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So. I was born in 1976. I started school in August 1980, just before I turned 5, at home - my older brother had attended an ACE kindergarten, and it was deemed too liberal by my parents (his teacher wore PANTS when she wasn't teaching!) #thread CW: Abuse
I was literally part of the first wave of Christian Right-wing Homeschoolers; my parents had planned to homeschool us illegally, and it became legal that month in Louisiana because a legislator's relative wanted to homeschool.
I learned to read when I was 4. I also was acutely observant and aware - because by that time I'd already survived broken bones in my arm and neck, at least one rape, and an STD. This made me hypervigilant, and also primed me to be skeptical of everything around me.
I read and read and read and read, voraciously. I used to climb into a tree outside whatever home we were living in, high enough that my brother wouldn't follow me, and stay there and read all day long.
Some of them were subversive books I snuck into my library pile, biographies of strong women who overcame adversity, stories told from the perspective of the colonized rather than the colonizers (those were hard to find. It was the 1980's.)
Some of them, of course, were assigned reading for homeschool, books designed to influence and shape me, books designed to push a worldview on me.
Raise your hand if you, too, read:

The Hiding Place
The Cross and the Switchblade
God's Smuggler
Peace Child
Journey Through the Night

multiple times before you were 12 years old.
We had to write essays on these books, dissecting their meaning, learning the key messages.I remember being told that I was weak,and I'd never be brave enough to stand up for anyone if fascism rose to power again,but I should at least try to be strong enough to be killed for God.
I learned, alright.

From The Hiding Place, I learned that people who love God will always protect those who are persecuted, will open their homes and hearts to those seeking refuge, even to the point of endangering themselves.
From The Cross and the Switchblade, I learned that people who love God will eschew comfort, and instead reach across racial, cultural, and economic lines to blend their lives with those without privilege, will stand with them and for them and give their lives over to them.
From Bruchko, I learned that people who love God will not try to colonize, Westernize, or present a white God to Indigenous people, but will instead simply walk their trails with them, loving them, whether they come to believe in your God or not.
From Vanya, I learned an unwavering faith - a determination to hold fast to Truth, to proclaim Truth, to stand up for Truth no matter what the system around you tried to say should replace your Truth. It was ok to stand up to a corrupt government.
From God's Smuggler, I learned that it was not only courageous, but mandated, that people who love God be willing to break national and international law to bring relief and light into the lives of people suffering under a cruel government.
From Peace Child,I learned that people who love God & want others to love God have to be willing to live among those people,willing to leave those people's culture intact, willing to share word of God in a way that fits within their culture rather than giving them white culture.
From Journey Through the Night, I learned that it was incumbent upon everyone, even children, to fight fascism - even when their parents and their churches disagreed. That even people who love God can (and should) punch Nazis. That collaboration with evil is evil itself.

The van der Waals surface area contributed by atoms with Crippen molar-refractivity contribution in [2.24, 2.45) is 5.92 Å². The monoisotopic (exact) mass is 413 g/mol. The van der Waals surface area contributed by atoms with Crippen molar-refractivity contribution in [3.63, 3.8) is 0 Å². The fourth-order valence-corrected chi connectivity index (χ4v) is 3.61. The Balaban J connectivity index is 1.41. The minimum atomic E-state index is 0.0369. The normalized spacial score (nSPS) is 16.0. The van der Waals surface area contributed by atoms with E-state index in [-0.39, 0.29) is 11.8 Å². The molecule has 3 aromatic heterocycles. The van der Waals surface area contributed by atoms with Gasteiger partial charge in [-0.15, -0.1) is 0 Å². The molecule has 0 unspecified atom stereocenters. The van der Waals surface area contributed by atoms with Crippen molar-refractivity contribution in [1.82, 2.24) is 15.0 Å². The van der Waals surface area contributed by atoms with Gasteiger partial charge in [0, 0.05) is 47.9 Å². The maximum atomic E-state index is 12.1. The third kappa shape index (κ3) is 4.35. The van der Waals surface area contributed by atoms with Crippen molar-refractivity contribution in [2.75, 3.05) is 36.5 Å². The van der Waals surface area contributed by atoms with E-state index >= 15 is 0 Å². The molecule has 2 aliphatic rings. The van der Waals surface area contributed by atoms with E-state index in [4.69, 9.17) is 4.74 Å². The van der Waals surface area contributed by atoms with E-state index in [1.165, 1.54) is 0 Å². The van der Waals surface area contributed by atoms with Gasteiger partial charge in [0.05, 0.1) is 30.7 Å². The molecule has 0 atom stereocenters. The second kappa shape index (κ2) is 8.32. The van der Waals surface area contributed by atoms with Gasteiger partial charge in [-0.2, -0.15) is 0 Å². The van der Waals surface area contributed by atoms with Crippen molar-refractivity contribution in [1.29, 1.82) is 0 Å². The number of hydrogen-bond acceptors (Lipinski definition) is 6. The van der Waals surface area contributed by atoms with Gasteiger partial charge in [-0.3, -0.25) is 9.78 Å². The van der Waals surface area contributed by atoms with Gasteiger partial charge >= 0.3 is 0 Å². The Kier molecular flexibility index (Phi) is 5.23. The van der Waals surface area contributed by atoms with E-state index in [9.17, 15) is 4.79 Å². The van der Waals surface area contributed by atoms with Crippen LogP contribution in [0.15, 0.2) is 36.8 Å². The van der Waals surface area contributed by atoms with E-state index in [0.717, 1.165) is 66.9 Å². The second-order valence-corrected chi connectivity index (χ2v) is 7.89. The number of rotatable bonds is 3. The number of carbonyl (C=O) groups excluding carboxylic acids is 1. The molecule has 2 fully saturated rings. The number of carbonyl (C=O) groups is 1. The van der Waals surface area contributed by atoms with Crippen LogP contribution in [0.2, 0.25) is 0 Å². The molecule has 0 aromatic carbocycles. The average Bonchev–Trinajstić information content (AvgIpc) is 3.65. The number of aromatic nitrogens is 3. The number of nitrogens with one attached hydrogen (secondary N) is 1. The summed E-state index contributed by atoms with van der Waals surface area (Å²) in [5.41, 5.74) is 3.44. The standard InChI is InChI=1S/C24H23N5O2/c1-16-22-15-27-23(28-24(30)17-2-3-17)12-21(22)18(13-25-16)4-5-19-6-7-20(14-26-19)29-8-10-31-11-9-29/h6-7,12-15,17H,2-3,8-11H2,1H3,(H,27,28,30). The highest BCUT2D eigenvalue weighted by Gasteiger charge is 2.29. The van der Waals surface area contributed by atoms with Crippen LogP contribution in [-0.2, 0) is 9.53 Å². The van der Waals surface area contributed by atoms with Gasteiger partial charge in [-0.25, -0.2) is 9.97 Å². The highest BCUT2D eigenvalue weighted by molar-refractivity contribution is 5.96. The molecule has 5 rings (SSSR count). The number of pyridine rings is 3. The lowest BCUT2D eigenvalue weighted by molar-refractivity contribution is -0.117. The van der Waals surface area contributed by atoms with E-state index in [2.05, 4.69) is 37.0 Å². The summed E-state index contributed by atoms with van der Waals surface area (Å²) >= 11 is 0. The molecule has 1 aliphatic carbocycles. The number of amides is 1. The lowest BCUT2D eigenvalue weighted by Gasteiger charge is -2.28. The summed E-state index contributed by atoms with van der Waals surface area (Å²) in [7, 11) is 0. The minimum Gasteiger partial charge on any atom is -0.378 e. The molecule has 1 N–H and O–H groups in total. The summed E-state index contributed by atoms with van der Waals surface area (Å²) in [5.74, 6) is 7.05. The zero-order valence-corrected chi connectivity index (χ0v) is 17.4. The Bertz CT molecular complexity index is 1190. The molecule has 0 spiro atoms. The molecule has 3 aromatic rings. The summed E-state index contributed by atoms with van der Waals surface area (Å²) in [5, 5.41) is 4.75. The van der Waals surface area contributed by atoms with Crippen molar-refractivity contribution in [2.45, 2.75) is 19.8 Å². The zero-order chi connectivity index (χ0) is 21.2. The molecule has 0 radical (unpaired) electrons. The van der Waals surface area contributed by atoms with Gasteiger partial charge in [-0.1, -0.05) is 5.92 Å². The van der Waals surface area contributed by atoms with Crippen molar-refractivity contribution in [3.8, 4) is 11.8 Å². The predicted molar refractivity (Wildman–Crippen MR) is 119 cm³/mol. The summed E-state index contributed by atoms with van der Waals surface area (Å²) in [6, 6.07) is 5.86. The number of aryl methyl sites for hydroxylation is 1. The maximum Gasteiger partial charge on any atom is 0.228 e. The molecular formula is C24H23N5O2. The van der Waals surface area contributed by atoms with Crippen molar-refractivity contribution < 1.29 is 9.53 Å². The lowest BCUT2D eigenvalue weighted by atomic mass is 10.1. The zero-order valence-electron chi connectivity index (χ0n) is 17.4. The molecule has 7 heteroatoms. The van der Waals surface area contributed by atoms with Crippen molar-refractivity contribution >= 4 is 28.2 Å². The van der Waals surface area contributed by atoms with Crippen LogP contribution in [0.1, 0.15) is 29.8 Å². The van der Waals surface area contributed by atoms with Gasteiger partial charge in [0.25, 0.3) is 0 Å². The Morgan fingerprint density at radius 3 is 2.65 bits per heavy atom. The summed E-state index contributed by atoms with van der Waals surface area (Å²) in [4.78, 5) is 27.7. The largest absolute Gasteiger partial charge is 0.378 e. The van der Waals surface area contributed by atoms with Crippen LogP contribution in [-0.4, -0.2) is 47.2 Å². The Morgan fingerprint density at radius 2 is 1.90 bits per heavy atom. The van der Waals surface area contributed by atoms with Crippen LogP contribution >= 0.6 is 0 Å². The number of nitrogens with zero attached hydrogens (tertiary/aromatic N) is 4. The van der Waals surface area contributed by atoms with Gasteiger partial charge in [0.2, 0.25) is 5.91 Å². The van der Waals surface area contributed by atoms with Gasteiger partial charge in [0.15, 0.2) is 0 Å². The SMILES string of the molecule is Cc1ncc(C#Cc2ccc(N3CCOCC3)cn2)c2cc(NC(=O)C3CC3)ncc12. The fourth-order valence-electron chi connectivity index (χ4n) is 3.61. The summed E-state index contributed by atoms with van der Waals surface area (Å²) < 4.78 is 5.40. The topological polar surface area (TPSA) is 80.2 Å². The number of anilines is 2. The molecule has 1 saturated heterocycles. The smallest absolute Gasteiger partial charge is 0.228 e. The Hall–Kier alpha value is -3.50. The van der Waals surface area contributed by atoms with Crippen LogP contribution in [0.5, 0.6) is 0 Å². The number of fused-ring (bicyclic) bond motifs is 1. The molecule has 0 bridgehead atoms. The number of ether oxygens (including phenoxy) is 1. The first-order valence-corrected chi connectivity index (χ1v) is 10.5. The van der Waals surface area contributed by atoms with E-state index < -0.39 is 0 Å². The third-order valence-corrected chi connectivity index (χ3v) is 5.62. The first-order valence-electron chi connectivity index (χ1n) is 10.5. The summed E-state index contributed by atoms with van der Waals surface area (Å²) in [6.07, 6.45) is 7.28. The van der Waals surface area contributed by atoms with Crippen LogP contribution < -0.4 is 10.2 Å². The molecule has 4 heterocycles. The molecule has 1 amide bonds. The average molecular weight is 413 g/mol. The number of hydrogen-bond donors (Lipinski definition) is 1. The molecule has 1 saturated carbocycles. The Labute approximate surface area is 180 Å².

These books, force-fed to me in an attempt to mold me into a malleable and submissive woman who would bear children for a Christian right-wing warrior, had the entirely opposite effect.
They opened my eyes to what was going on around me; while my family wasn't #TheFamily I certainly heard that dogma preached, saw it play out at the local level, and knew beyond a shadow of a doubt it was being played out at a national level.
I was, I think, 16 years old the first time I told someone that right-wing Christianity was on a course to take over not only the USA, but the world. That it was a reality, it was coming, and that it was slithering unchecked through DC even then.
Of course they looked at me like I was crazy - this long-haired, dresses-wearing, no-makeup-or-jewelry member of a Christian sect most notorious for jumping around during services and talking in tongues. They knew that most people were immune to that kind of religion.
But I was dead serious. I knew what was coming, and I knew denominationalism wasn't a factor in it;what mattered was power.What mattered was being able to bring about a theocracy in the hope of bringing about Armageddon, so they could rule & reign with their god in the hereafter.
It's here, now, this world I've been warning against for the last 27 years. It's only been the last two years that people seem to recognize that I've been speaking the truth. That deliberate manipulation for decades is the only thing to bring us to 2019.
And those books, the ones I read over and over and over as a child? They gave me a roadmap for fighting against it. Courage. Resistance. Loving. Risking. Believing.

The world has been through this cycle before. Literal Nazis have been in our streets before.
It is possible to break this cycle, yet again, just as all of those "Heroes of the Faith" broke it before. It is possible to use their own propaganda against them. Or in the words of one of the poems I had to memorize:
Onward! right onward!
Be one of the few
Who have courage to dare,
and patience to do.

Onward! press onward!
For triumph is sweet,
And the rust of inaction
Is worse than defeat.
~George Johnson, 1876 The Roll-Call and Other Poems
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